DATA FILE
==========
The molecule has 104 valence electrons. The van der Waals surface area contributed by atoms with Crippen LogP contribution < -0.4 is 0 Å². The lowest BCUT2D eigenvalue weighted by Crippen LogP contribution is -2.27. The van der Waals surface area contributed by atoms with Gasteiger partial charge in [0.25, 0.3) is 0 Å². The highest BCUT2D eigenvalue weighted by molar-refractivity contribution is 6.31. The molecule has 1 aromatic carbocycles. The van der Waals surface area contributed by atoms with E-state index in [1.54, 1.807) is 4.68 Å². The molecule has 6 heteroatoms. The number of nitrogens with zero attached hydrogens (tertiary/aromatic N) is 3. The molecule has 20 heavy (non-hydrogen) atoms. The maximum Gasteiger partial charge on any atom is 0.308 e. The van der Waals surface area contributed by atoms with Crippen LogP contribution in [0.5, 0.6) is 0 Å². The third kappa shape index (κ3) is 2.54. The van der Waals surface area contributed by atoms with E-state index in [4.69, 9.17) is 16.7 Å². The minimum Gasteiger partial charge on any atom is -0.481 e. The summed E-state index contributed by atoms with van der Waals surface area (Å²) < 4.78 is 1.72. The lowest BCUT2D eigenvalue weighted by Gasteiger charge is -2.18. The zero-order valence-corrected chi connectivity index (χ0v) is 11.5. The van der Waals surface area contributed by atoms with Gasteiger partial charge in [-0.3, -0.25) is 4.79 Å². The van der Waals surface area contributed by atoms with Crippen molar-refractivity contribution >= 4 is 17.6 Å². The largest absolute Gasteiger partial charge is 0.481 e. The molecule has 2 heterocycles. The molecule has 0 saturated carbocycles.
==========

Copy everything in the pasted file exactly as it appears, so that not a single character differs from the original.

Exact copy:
The molecule has 104 valence electrons. The van der Waals surface area contributed by atoms with Crippen LogP contribution < -0.4 is 0 Å². The lowest BCUT2D eigenvalue weighted by Crippen LogP contribution is -2.27. The van der Waals surface area contributed by atoms with Gasteiger partial charge in [0.25, 0.3) is 0 Å². The highest BCUT2D eigenvalue weighted by molar-refractivity contribution is 6.31. The molecule has 1 aromatic carbocycles. The van der Waals surface area contributed by atoms with E-state index in [1.54, 1.807) is 4.68 Å². The molecule has 6 heteroatoms. The number of nitrogens with zero attached hydrogens (tertiary/aromatic N) is 3. The molecule has 20 heavy (non-hydrogen) atoms. The maximum Gasteiger partial charge on any atom is 0.308 e. The van der Waals surface area contributed by atoms with Crippen LogP contribution in [0.5, 0.6) is 0 Å². The third kappa shape index (κ3) is 2.54. The van der Waals surface area contributed by atoms with E-state index in [4.69, 9.17) is 16.7 Å². The minimum Gasteiger partial charge on any atom is -0.481 e. The summed E-state index contributed by atoms with van der Waals surface area (Å²) < 4.78 is 1.72. The lowest BCUT2D eigenvalue weighted by Gasteiger charge is -2.18. The zero-order valence-corrected chi connectivity index (χ0v) is 11.5. The van der Waals surface area contributed by atoms with Gasteiger partial charge in [-0.3, -0.25) is 4.79 Å². The van der Waals surface area contributed by atoms with Crippen molar-refractivity contribution >= 4 is 17.6 Å². The largest absolute Gasteiger partial charge is 0.481 e. The molecule has 2 heterocycles. The molecule has 0 saturated carbocycles.